Writing in The Hill, Coalition founder & president Jonathan Bydlak takes on the “unknown knowns” of process reform. In other words, original research from the Institute for Spending Reform can provide a useful guide for legislators looking to reform the nation’s broken budget process.
[I]f we are to right the country’s fiscal ship, leaders should beware, to borrow from former Defense Secretary Donald Rumsfeld, of the “unknown knowns.”
That is, while we may not know exactly what a well-functioning budget process will look like after a generation of managed chaos, we can know a bit about what not to do — and let that knowledge guide us forward.
According to original research commissioned by the organization I lead, there were several unintended consequences the last time Congress seriously reframed its budgets. The most measurable impact came in the way federal grants have been allocated. There is strong evidence, in fact, that the 1974 Budget Act may have increased importance of federal grants as a tool for building coalitions and encouraging passage of presidential priorities. There is a statistically significant increase in grants awarded to members of the president’s own party during the years following 1974.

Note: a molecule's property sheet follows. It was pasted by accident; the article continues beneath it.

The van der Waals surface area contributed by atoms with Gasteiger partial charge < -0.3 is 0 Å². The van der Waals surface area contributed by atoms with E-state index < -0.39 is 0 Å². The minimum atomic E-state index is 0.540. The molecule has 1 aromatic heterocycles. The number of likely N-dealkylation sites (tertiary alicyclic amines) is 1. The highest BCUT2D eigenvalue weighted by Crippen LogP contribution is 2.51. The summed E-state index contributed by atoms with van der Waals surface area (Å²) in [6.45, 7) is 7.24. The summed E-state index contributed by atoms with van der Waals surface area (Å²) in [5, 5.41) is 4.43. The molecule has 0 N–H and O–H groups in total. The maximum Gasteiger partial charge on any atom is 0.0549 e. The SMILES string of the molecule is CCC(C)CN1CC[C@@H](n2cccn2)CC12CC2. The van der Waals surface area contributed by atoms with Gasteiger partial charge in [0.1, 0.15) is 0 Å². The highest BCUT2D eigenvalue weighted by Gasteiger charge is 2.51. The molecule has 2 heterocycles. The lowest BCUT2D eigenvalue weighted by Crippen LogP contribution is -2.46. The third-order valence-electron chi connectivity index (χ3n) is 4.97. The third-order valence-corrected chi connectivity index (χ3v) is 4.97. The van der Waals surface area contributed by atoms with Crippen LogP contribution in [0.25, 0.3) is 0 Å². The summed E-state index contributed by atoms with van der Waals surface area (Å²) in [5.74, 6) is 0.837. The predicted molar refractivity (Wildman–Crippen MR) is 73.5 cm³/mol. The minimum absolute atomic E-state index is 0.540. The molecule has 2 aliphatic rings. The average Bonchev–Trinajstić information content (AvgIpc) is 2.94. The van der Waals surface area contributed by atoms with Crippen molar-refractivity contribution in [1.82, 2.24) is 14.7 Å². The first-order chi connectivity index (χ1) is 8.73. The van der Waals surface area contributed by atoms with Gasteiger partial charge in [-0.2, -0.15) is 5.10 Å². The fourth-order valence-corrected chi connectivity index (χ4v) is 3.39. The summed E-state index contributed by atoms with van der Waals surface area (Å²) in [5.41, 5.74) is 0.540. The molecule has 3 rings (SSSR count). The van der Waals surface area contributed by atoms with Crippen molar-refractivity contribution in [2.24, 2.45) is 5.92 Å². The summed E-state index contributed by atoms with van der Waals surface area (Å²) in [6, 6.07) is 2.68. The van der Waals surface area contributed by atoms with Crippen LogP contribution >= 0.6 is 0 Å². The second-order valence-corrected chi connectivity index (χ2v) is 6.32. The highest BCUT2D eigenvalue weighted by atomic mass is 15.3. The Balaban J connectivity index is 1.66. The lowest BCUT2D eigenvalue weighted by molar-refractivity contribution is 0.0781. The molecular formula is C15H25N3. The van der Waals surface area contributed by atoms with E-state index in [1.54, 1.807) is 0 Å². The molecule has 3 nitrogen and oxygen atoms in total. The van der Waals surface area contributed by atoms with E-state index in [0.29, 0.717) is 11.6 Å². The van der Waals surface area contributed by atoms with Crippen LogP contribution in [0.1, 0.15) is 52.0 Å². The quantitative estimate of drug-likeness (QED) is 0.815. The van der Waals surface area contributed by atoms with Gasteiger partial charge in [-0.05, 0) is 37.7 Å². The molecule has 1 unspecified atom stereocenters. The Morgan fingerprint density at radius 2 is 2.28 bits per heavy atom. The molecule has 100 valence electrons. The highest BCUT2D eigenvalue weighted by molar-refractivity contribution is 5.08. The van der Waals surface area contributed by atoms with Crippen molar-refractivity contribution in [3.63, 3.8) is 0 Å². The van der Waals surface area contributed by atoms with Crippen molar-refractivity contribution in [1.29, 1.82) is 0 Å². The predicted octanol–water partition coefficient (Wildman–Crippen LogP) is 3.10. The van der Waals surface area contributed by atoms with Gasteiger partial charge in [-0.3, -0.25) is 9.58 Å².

…The root of the problem, of course, is not with programs themselves or even with the administrations that have used them but the way in which political actors will use whatever mechanisms of power are available to them — no matter how critical the needs or how much waste might be involved.